Human Interests and Social Pursuits

VANVAS – The Exile, saga of the Missing Children

According to the National Human Rights Commission (NHRC) of India, more than 50000 children go missing in India every year. Only 10% of all cases, are registered with the police, so these figures could be much larger in number, said a report published in a leading English daily ‘Hindustan Times’ quoting NHRC.

The figures of missing children reported on child help lines were much higher than the numbers in police records. Most of the children could never find the way back home. It is a wrong notion that they stay back deliberately.

Human traffickers target low- income families, and their tactics range from drugging and kidnapping to persuasion and deception. Unfortunately the media never addresses this issue. Appropriately. P.M. Nair of the United Nations Office on Medicines and Crime (UNODC), who worked on the NHRC study, says most missing children remain untraced because the police don’t try enough to search for them, and such stories aren’t taken up by the media. Most missing children came from Dalit, tribal and poor Families, who do not have the means or visibility to pressure the police or galvanize the media.

According to the report, cases of child abuse or paedophilia come much down on the police’s list of priorities. Eighty percent of the cops don’t feel tracing a missing child was a priority; 54 percent thought it wasn’t worth the effort, the NHRC study showed. The common notion is that Indian cops are trained to probe cognisable offences because they show up in periodic crime numbers. In  cases like the one in Noida all that the police did is to make a daily  diary entry, and issue the complainant a non-cognisable report, telling them a ‘case ’has been registered. “It’s called burking in police slang”.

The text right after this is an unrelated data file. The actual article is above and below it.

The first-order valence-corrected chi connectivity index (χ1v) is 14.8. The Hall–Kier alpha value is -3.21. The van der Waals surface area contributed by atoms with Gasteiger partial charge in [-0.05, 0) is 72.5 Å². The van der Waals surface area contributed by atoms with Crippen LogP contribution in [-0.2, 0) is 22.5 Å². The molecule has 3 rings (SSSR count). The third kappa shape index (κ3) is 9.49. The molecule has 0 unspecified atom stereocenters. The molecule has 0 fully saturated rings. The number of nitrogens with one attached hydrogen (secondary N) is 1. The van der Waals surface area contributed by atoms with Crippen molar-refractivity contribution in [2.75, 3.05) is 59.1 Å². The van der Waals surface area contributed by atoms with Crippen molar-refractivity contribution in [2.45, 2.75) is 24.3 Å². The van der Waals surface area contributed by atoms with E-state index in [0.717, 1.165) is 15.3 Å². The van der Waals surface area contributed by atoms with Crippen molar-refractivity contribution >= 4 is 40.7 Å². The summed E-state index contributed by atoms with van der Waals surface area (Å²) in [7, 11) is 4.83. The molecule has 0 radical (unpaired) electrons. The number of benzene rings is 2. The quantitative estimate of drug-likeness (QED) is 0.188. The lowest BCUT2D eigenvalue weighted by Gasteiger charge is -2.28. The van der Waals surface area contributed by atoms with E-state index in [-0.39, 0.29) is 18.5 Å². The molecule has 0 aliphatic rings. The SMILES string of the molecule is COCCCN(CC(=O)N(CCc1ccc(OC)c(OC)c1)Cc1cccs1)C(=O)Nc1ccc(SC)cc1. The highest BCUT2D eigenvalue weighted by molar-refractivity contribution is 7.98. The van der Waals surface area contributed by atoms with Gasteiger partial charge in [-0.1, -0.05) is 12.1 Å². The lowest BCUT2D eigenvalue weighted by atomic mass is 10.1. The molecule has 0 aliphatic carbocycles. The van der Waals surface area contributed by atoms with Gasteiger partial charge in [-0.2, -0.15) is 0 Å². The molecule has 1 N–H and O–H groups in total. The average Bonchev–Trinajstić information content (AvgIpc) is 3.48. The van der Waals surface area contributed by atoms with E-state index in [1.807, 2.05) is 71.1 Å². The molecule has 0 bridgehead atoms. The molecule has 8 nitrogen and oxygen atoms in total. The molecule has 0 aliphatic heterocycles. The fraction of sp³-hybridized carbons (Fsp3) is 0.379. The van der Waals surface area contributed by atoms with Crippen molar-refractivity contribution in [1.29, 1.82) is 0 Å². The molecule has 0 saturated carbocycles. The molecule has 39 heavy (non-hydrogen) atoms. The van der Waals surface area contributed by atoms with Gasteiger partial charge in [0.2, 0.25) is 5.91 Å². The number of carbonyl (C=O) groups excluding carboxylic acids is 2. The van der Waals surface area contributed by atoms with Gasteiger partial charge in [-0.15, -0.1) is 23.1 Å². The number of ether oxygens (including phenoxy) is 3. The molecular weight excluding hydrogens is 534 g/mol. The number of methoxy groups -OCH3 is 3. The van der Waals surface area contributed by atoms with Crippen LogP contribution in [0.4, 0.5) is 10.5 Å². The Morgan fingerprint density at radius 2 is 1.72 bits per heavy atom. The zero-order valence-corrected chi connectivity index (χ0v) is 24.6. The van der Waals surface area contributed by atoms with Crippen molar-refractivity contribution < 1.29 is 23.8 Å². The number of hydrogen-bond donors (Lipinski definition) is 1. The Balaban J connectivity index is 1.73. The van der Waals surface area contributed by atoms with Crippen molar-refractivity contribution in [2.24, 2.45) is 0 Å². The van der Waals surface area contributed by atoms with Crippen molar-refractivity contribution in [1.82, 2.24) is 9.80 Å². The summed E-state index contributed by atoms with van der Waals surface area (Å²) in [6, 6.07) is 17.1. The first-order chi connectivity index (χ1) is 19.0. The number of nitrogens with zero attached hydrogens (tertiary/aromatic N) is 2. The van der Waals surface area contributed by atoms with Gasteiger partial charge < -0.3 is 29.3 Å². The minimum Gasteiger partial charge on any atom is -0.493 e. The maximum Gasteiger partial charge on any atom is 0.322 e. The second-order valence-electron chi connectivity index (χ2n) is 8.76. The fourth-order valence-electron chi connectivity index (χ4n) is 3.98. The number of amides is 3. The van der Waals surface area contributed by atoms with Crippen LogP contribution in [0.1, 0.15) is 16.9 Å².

In Maharashtra and Andhra Pradesh, governments have issued orders telling the police to probe each case of missing children. Women and Child Development Ministry has expressed their determination to bring the much needed changes in the law to end the saga of the missing children. They’ve in fact sought changes in the curriculum at the National Police Academy and police training schools.”

As per a BBC report last year, it’s estimated that a child goes missing every eight minutes in India. There’s no tomorrow if we can’t safeguard our today. It’s up to the will and determination of our society in which we live today to bring about a change. A child lost is a whole world of prospects lost. That child lost could have been the much needed scientist, leader etc. the world is craving for.

If we become more vigilant and sensitive to things around us, the world could be better place for all of us to live. Live and let live!

Melwyn Williams

Melwyn is a renowned film actor, producer, writer and director in the Indian film Industry. He is a writer as well as a journalist. He has contributed immensely to the world of art, literature and cinema. He is the founder of LADAKH INTERNATIONAL FILM FESTIVAL, LIFF. He has been active in the film industry for more than two decades. Melwyn believes that AESTHETICS is the next big thing to be incorporated in all spheres of life and technology. Website

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